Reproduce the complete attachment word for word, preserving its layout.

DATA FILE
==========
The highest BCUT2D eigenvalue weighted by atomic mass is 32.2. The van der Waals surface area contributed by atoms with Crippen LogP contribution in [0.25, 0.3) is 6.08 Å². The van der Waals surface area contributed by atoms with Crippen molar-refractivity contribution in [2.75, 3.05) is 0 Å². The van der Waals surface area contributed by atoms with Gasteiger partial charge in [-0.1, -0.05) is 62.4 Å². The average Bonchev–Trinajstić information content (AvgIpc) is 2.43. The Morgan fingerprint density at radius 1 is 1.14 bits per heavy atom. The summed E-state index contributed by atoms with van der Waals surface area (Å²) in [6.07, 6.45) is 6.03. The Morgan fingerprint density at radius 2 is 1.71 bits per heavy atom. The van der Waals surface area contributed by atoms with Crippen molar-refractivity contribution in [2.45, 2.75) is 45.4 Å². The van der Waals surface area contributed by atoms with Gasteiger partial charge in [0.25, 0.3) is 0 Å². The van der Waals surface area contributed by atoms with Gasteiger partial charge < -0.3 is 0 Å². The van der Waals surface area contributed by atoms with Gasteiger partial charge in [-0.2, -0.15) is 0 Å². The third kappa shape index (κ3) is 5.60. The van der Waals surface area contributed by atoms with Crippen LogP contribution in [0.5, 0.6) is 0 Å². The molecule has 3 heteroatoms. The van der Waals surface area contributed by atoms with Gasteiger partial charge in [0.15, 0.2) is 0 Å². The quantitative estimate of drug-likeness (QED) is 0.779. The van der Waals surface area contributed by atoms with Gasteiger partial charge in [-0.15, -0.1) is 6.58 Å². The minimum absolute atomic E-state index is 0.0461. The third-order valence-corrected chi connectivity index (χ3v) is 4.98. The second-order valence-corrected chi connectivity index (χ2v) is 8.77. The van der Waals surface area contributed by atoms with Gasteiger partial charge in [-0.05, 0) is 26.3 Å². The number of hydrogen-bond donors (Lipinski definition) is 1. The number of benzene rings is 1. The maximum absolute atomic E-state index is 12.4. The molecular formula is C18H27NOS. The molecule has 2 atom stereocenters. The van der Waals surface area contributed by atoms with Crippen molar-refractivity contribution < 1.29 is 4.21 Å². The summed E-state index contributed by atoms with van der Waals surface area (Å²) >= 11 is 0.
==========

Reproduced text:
The highest BCUT2D eigenvalue weighted by atomic mass is 32.2. The van der Waals surface area contributed by atoms with Crippen LogP contribution in [0.25, 0.3) is 6.08 Å². The van der Waals surface area contributed by atoms with Crippen molar-refractivity contribution in [2.75, 3.05) is 0 Å². The van der Waals surface area contributed by atoms with Gasteiger partial charge in [-0.1, -0.05) is 62.4 Å². The average Bonchev–Trinajstić information content (AvgIpc) is 2.43. The Morgan fingerprint density at radius 1 is 1.14 bits per heavy atom. The summed E-state index contributed by atoms with van der Waals surface area (Å²) in [6.07, 6.45) is 6.03. The Morgan fingerprint density at radius 2 is 1.71 bits per heavy atom. The van der Waals surface area contributed by atoms with Crippen molar-refractivity contribution in [2.45, 2.75) is 45.4 Å². The van der Waals surface area contributed by atoms with Gasteiger partial charge in [0.25, 0.3) is 0 Å². The van der Waals surface area contributed by atoms with Gasteiger partial charge < -0.3 is 0 Å². The van der Waals surface area contributed by atoms with Gasteiger partial charge in [-0.2, -0.15) is 0 Å². The third kappa shape index (κ3) is 5.60. The van der Waals surface area contributed by atoms with Crippen LogP contribution in [0.5, 0.6) is 0 Å². The molecule has 3 heteroatoms. The van der Waals surface area contributed by atoms with Gasteiger partial charge in [0.15, 0.2) is 0 Å². The quantitative estimate of drug-likeness (QED) is 0.779. The van der Waals surface area contributed by atoms with Gasteiger partial charge in [-0.15, -0.1) is 6.58 Å². The minimum absolute atomic E-state index is 0.0461. The third-order valence-corrected chi connectivity index (χ3v) is 4.98. The second-order valence-corrected chi connectivity index (χ2v) is 8.77. The van der Waals surface area contributed by atoms with Gasteiger partial charge in [-0.05, 0) is 26.3 Å². The number of hydrogen-bond donors (Lipinski definition) is 1. The number of benzene rings is 1. The maximum absolute atomic E-state index is 12.4. The molecular formula is C18H27NOS. The molecule has 2 atom stereocenters. The van der Waals surface area contributed by atoms with Crippen molar-refractivity contribution < 1.29 is 4.21 Å². The summed E-state index contributed by atoms with van der Waals surface area (Å²) >= 11 is 0.